2. Because of the corrosive damage that can occur, water saturated cable or wiring and electrical components such as outlets and switches should be replaced.
    3. If motors or other electrical equipment has become immersed into water or has an accumulation of moisture it would be best to obtain a water corrosion inhibitor that is approved for electrical equipment.
    4. Follow the instructions completely which typically suggests to apply the water and corrosion inhibitor before drying the equipment or exposing the equipment to the air.
    5. Exposing water damaged equipment to the air without treating it with an approved electrically safe corrosion inhibitor may cause permanent damage.

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3 Responses to “Electric Circuit Repair after Flood or Water Damage”
  1. Hello author, thank you so much for sharing this post with us. Some of the people do not understand what to do after flood damage and especially when it come to repair the electricity. After reading this post, they can get to know about what they can do at such situations.

  2. Kristi Gilmore says:

    I had a water leak from my bathroom upstairs through my kitchen ceiling last night. This is not the first time, and obviously the house has had a history of leak problems. The water leaked down the walls behind the stove and outlets in the kitchen, and out of the ceiling directly above and onto the stove.

    In addition, there is evidence of water leakage down through the walls into the bottom cabinets (I just recently found this). We have had problems in the house with electrical shorts, outlets arcing, the water heater tripping its circuit, and the dryer occasionally giving off a small shock. Now I am worried that we could have a significant water and electrical issue. My landlord had the leak fixed last time, but not well.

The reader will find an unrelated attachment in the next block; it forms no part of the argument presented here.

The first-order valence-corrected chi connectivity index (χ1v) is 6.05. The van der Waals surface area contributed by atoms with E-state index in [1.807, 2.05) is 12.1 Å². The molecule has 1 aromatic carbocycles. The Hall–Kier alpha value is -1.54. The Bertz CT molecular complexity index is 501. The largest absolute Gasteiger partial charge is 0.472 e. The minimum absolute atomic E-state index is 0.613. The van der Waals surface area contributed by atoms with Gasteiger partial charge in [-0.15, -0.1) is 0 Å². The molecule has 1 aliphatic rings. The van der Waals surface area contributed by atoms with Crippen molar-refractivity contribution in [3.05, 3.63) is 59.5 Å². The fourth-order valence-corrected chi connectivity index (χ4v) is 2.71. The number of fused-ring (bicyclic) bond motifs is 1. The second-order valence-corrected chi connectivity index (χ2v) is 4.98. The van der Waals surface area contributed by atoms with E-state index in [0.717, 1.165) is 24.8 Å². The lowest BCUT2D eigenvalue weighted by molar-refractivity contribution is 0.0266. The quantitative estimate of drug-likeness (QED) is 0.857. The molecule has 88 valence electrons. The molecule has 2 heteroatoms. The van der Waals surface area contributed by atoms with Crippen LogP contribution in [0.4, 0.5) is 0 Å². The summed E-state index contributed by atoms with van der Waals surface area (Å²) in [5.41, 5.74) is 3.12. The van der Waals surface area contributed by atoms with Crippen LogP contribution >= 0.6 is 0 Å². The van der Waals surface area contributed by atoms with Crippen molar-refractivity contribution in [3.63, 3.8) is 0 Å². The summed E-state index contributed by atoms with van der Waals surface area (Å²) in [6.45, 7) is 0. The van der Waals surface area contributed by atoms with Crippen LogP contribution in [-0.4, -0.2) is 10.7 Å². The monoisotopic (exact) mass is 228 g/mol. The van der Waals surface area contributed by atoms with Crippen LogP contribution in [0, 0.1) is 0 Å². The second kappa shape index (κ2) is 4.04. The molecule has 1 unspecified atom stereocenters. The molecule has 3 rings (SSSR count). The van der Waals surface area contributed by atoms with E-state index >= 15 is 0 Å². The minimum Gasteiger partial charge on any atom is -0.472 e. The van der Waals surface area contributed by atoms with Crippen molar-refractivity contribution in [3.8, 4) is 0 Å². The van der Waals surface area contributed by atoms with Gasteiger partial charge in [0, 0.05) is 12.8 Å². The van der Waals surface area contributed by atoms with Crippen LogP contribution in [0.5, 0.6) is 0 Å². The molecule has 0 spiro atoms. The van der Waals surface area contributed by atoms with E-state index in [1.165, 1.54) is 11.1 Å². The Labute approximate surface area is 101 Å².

• Dave Rongey says:

      Hi Kristi,
      This has all the ingredients of a serious problem with potential electric shock hazards, possible mold or mildew problems, and structural damage as well.
      Here is what I would do in a situation such as this:
      Document this issue in written form in full detail, date it, and keep the original copy. Send or deliver a copy of this document to the landlord and if possible the property owner. Request that the matter be resolved. Explain that this is not the first occurrence and that previous repairs did not resolve the problem. Contact the local building authority or building department and explain the situation with this rental unit and provide a copy of the document that was submitted to the landlord. Ask about the correct procedure to have the matter resolved and what the allowed time frames are. Ask about what your tenant rights are and how you may be assisted in this matter. Electric circuits that are affected should be identified, labeled, and turned OFF to prevent the possibility of electric shock hazards. It would be best to have the matter resolved right away. Relocating into a different rental unit until these problems are resolved should be seriously considered for your safety.
      I hope this helps.